No Mines at Gloucester Sets A Precedent

The Rocky Hill Court Decision is a win for Australia

“Dear residents of the Manning and Gloucester valleys –

The Gloucester community is deeply grateful to EDO NSW staff and Barrister Robert White for their unstinting support of the Gloucester residents and assisting in the protection of our beautiful valley.

Jubliant Gloucester Groundswell after court judgement

We are ecstatic that the court has ruled against the proposal for an open cut mine, 250m deep and less than 1km from family homes.

Climate change is the major threat to our regions, water, health and to the planet.

There should be no new or expanded coal mines and the State and Federal Governments need to transition to renewables as fast as they can.

Groundswell Gloucester would like to see a Royal Commission into the coal and gas industries in NSW, including the relevant state government departments that many communities see as giving scant if any regard to the massive and detrimental impacts of coal and gas developments on communities and their environments across the state.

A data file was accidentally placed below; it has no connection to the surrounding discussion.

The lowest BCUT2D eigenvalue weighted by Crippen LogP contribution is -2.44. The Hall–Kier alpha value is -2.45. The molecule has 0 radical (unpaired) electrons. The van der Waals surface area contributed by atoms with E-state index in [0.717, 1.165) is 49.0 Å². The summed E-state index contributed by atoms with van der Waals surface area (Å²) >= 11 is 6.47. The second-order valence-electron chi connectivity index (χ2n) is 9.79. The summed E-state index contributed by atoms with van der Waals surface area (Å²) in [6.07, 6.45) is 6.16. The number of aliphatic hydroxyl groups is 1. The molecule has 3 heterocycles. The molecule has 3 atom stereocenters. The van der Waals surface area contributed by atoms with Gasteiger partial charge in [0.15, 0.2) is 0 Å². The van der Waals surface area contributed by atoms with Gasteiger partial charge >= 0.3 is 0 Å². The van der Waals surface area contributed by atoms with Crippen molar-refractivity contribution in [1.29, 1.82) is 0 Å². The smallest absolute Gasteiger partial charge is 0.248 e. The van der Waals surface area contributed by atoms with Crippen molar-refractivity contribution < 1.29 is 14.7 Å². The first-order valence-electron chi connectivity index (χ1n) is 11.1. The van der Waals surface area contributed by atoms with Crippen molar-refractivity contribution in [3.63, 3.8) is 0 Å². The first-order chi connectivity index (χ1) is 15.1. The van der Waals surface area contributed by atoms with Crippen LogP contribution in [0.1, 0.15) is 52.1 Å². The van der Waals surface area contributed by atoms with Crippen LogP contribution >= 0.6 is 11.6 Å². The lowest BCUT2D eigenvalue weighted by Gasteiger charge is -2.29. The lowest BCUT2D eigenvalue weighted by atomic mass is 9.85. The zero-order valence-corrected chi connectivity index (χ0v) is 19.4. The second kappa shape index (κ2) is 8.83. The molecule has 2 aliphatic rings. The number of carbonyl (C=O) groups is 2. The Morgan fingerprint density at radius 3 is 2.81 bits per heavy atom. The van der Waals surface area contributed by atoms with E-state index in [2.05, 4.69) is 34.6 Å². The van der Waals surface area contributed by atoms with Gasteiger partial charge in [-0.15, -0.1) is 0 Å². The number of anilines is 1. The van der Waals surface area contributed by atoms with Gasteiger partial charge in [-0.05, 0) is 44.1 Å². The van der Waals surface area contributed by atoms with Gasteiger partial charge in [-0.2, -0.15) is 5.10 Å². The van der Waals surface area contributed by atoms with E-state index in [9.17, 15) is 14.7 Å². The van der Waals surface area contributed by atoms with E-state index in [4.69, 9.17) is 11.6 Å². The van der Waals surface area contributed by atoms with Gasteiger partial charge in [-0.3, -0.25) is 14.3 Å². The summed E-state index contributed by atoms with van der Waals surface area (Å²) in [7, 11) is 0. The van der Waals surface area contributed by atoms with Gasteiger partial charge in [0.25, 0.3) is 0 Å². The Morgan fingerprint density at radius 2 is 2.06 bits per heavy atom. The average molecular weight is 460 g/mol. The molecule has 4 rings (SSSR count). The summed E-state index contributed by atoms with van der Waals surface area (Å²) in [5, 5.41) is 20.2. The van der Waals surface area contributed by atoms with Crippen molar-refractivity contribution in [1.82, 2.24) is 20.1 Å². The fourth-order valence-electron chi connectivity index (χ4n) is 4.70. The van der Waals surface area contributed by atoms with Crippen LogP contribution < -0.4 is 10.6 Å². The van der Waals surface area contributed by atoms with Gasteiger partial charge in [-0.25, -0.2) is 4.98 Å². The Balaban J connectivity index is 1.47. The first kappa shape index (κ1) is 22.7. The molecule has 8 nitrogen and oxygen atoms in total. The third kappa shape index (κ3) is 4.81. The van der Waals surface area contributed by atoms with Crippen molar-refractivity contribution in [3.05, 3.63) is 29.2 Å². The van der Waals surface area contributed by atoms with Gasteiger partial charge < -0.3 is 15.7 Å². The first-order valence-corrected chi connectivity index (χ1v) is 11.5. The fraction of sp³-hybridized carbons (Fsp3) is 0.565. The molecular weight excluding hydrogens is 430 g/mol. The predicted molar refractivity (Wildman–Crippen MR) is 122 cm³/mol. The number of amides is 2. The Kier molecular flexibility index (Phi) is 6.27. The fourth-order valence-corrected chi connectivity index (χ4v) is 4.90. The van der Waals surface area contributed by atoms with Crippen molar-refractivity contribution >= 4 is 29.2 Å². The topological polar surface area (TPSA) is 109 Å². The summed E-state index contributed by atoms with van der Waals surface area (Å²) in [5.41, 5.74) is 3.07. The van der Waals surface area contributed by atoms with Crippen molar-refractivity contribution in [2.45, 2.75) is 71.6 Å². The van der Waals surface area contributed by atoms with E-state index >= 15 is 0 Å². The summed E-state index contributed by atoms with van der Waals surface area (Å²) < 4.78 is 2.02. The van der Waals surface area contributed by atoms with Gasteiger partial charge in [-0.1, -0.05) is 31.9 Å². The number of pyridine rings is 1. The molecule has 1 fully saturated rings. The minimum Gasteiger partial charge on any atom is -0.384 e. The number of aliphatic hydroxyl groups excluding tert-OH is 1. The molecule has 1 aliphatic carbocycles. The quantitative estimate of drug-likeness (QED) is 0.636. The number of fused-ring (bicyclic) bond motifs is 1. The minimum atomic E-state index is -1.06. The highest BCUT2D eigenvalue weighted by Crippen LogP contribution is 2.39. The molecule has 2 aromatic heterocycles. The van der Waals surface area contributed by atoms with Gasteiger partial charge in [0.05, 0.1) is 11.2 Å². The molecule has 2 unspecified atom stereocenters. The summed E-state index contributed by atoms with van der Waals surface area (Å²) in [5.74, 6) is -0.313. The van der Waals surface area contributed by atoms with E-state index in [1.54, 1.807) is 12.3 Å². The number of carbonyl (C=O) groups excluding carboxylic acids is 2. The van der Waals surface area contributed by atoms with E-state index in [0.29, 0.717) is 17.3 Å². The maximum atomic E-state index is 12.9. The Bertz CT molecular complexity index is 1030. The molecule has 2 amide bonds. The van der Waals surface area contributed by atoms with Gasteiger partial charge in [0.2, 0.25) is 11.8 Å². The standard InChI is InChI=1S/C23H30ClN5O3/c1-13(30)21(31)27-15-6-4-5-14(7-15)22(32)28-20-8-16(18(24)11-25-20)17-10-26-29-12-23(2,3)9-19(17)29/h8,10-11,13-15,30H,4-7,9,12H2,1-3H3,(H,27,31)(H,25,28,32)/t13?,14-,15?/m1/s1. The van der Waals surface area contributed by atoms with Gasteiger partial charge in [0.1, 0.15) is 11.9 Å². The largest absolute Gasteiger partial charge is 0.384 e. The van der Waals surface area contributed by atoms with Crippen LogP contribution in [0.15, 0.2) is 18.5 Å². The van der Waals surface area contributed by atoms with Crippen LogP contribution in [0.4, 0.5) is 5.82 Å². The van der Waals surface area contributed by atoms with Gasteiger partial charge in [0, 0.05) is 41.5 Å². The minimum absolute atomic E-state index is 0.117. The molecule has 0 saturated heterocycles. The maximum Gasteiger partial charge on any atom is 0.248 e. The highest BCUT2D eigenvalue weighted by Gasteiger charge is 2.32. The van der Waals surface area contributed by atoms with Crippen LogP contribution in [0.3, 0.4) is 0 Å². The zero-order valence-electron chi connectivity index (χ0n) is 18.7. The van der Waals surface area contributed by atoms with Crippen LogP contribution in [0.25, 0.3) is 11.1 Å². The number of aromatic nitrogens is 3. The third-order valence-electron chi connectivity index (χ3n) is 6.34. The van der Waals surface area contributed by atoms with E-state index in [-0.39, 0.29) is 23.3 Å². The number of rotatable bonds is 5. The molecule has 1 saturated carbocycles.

The Rocky Hill licenses need to be removed so we can have certainty as a community and rebuild, prioritize a solar farm initiative and continue to grow Gloucester as the beautiful and clean, green region that we all love.

On behalf of Groundswell Gloucester and wider community we would like to thank Manning Clean Water Action Group, the Knitting Nannas and all the people who supported the fight to stop the Rocky Hill Coal Mine proposal from going ahead.

Thank you all so much for what you have done to achieve this result. Our barrister Robert White said that the grounds for refusal that were raised by the residents were a strong part of the decision – all the hard work and your efforts were critical to the final decision and your input was incredibly valuable. Your submissions were vital.
It has been a massive two weeks with National and International news coverage, twitter storm and Facebook frenzy. Let’s keep up the pressure so we can take climate change right up into the hallowed halls of Parliament.